In this new multiplatform world, there is no single place to go to fix the problem of loud ambient noise on movile DTV. While TV broadcasters, like other content distributors going over the top to reach smartphones and tablets, will benefit from various developments, work being done on a next-generation digital TV standard supporting everything from ultra-HD to small, mobile receivers is more promising. “Adapting loudness and dynamic range to suit the capabilities and limitations of varied devices and multiple listening environments is a must for the audio technology that is chosen for [ATSC] 3.0,” says ATSC’s Mark Richer.
The new managing director of the consortium of TV station groups that’s pushing mobile DTV has 20 years of media experience, with a focus on wireless. Her new focus is to make sure Pearl members keep pace with the proliferating ways that consumers are watching TV at home and on their mobile devices. She talks about how broadcasters can still make mobile a vital part of their business, why smart TVs are promising and Pearl’s shaper focus on developing a next-generation broadcast system through ATSC.
A panel session in Washington on Wednesday night broke down the ways broadcasters can make money off mobile DTV services, including TV Everywhere and subscription-based models. “We built a system and service that is compatible with multiple business models,” says Salil Davi, co-GM of Dyle.
The implentation guide, available for download from ATSC, provides a road map for broadcasters looking to launch a mobile EAS service in their market. M-EAS generates a banner alert on capable mobile devices. The system also aims to include rich media, like radar maps, charts and HTML pages.
A joint-venture of 12 major broadcast groups across 12 markets plan to launch a number of on-air, digital and live interactive events to promote Dyle’s mobile TV service and new Audiovox wireless receiver.
Six years ago, a handful of broadcasters began talking up the idea of using excess digital spectrum to broadcast programming to mobile devices. In 2010 NBC and Fox joined several TV station groups to form the Mobile Content Venture. But here we sit in the waning days of 2013 and mobile DTV is no closer to fulfilling its early promise than it was in 2010. It’s a lost cause. Broadcasters now need to throw their support behind ATSC 3.0, the new broadcast standard being developed that promises to deliver a signal so rugged that it can be picked up on mobile devices without the deal-breaking external antennas.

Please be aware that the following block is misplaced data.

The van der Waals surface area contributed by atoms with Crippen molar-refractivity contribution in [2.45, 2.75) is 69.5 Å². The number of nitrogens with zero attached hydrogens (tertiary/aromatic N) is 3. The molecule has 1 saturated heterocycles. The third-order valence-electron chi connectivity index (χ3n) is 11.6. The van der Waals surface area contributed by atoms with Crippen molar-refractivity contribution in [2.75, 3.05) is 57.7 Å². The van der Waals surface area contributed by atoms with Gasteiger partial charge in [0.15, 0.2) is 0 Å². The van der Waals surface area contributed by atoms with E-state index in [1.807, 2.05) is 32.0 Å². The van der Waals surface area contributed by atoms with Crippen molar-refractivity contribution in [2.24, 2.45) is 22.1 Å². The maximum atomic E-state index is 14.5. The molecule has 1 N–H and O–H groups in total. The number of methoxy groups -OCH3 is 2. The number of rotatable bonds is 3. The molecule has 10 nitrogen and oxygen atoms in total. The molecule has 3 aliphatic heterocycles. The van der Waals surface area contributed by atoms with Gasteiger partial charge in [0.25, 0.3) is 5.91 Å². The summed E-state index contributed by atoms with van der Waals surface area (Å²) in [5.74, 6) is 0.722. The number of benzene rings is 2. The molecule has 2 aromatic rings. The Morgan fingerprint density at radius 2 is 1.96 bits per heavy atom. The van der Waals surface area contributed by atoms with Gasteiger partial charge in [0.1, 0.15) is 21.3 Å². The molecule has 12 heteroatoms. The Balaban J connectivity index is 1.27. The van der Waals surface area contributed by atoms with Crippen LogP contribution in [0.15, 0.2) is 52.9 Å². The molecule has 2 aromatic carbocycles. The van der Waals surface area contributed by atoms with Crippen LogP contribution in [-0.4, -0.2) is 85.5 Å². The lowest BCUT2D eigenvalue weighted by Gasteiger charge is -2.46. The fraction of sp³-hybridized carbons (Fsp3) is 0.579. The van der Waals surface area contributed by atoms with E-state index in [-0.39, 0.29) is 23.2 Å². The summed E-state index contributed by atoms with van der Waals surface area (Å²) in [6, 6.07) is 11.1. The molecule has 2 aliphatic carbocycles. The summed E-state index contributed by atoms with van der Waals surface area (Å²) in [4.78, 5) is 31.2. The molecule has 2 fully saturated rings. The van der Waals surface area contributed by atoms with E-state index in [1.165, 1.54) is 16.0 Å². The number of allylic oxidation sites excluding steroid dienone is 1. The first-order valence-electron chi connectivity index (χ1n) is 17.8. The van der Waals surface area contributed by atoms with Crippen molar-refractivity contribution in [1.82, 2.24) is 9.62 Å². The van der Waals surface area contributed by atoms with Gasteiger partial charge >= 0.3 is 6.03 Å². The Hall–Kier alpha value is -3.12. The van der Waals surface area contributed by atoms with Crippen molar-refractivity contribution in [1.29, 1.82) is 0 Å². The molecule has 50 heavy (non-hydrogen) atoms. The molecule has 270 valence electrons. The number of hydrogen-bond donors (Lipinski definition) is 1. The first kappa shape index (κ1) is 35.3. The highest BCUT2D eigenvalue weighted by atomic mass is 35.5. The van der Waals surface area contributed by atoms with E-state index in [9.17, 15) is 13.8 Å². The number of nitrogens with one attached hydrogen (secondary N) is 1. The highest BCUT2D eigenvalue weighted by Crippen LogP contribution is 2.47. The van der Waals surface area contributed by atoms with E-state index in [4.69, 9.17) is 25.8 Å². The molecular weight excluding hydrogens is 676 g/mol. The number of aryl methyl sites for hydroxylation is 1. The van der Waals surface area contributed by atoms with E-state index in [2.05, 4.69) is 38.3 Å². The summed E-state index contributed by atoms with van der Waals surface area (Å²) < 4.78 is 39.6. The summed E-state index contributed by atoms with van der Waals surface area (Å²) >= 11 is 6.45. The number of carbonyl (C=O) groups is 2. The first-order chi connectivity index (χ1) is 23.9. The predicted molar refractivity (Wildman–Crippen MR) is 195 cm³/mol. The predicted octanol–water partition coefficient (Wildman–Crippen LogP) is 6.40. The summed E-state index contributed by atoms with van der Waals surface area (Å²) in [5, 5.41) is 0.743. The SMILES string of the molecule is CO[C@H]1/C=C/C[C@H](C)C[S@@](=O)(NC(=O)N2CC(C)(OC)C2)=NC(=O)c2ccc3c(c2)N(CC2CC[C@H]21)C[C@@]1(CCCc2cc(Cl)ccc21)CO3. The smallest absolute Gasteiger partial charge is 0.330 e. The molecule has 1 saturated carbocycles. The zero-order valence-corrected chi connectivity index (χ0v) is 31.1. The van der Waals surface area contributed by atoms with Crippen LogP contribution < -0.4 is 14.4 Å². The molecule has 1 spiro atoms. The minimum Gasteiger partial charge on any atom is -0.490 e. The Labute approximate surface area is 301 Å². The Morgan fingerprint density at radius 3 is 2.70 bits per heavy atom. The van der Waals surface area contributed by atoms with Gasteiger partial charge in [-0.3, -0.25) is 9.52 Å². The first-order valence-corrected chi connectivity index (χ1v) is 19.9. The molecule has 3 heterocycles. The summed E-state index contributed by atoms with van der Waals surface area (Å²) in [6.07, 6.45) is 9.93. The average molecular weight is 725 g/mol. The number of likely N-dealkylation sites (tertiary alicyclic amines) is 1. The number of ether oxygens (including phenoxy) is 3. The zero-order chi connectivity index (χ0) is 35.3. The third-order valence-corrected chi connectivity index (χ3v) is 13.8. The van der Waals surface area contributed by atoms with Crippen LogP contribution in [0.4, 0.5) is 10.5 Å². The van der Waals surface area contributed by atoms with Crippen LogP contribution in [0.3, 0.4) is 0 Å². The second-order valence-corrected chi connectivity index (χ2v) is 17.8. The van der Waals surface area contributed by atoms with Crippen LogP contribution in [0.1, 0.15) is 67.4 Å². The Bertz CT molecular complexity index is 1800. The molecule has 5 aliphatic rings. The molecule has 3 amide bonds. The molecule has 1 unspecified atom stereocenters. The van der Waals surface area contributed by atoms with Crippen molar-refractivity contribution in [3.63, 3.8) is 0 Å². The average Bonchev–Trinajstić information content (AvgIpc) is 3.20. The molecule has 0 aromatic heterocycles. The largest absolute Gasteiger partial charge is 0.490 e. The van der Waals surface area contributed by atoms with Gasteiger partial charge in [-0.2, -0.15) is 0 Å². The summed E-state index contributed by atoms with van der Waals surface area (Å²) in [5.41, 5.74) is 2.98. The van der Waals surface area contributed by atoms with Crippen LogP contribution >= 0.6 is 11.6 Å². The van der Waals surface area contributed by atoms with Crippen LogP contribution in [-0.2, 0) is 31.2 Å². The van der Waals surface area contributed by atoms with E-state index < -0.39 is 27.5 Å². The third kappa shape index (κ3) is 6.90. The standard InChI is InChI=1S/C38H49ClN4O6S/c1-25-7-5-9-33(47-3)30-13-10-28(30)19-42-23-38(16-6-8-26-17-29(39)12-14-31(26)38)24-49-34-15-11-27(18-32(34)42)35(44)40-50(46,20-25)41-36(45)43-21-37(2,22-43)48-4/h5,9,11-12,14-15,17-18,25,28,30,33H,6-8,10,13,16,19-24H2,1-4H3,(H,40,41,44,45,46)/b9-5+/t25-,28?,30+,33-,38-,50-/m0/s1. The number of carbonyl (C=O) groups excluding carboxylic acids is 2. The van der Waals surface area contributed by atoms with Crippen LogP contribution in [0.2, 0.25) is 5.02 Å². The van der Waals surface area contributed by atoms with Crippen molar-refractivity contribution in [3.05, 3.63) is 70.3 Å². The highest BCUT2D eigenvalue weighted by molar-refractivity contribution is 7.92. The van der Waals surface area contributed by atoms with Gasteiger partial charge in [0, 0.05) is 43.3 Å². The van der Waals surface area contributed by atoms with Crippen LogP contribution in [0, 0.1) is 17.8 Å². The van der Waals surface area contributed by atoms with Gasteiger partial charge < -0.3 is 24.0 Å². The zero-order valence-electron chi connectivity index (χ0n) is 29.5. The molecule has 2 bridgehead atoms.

Dyle’s new mobile DTV receiver by Audiovox, in theory, is a great gadget. It untethers your device from a dongle and it’s now available on the popular Android platform. But it has its flaws. It’s awkward to setup and register your device, and the wireless capabilities aren’t that impressive. Don’t expect to place it in the middle of your house and have access to live TV on all of your devices in every room.
Next week, the company will announce a new product by Audiovox that doesn’t require users to plug a dongle into their smartphone or tablet. It’s expected to cost $99 and be available this year. The product includes a handheld-sized box with an antenna to pick up the mobile broadcast signal, and then wirelessly delvers that signal to a device using Dyle’s app.